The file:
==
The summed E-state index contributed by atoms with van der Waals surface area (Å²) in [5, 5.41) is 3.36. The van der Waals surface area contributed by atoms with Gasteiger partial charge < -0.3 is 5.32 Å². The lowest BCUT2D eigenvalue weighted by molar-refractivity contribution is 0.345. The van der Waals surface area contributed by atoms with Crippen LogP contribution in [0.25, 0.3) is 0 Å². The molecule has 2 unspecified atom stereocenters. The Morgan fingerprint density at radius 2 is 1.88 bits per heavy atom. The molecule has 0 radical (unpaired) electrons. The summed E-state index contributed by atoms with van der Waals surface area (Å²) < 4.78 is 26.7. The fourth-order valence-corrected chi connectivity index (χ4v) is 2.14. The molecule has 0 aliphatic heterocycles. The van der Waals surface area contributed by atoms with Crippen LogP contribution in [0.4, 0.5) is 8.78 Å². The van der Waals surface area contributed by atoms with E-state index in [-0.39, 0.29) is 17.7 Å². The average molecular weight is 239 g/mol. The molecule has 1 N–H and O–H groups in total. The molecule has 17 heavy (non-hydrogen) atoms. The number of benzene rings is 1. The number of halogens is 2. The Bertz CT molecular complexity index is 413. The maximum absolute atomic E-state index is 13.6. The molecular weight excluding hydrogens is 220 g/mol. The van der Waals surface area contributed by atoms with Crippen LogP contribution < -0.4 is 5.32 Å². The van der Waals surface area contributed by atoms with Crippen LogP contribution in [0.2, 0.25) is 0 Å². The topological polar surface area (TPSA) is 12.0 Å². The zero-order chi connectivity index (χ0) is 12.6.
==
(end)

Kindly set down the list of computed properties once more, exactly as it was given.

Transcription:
The summed E-state index contributed by atoms with van der Waals surface area (Å²) in [5, 5.41) is 3.36. The van der Waals surface area contributed by atoms with Gasteiger partial charge < -0.3 is 5.32 Å². The lowest BCUT2D eigenvalue weighted by molar-refractivity contribution is 0.345. The van der Waals surface area contributed by atoms with Crippen LogP contribution in [0.25, 0.3) is 0 Å². The molecule has 2 unspecified atom stereocenters. The Morgan fingerprint density at radius 2 is 1.88 bits per heavy atom. The molecule has 0 radical (unpaired) electrons. The summed E-state index contributed by atoms with van der Waals surface area (Å²) < 4.78 is 26.7. The fourth-order valence-corrected chi connectivity index (χ4v) is 2.14. The molecule has 0 aliphatic heterocycles. The van der Waals surface area contributed by atoms with Crippen LogP contribution in [0.4, 0.5) is 8.78 Å². The van der Waals surface area contributed by atoms with E-state index in [-0.39, 0.29) is 17.7 Å². The average molecular weight is 239 g/mol. The molecule has 1 N–H and O–H groups in total. The molecule has 17 heavy (non-hydrogen) atoms. The number of benzene rings is 1. The number of halogens is 2. The Bertz CT molecular complexity index is 413. The maximum absolute atomic E-state index is 13.6. The molecular weight excluding hydrogens is 220 g/mol. The van der Waals surface area contributed by atoms with Crippen LogP contribution < -0.4 is 5.32 Å². The van der Waals surface area contributed by atoms with Crippen LogP contribution in [0.2, 0.25) is 0 Å². The topological polar surface area (TPSA) is 12.0 Å². The zero-order chi connectivity index (χ0) is 12.6.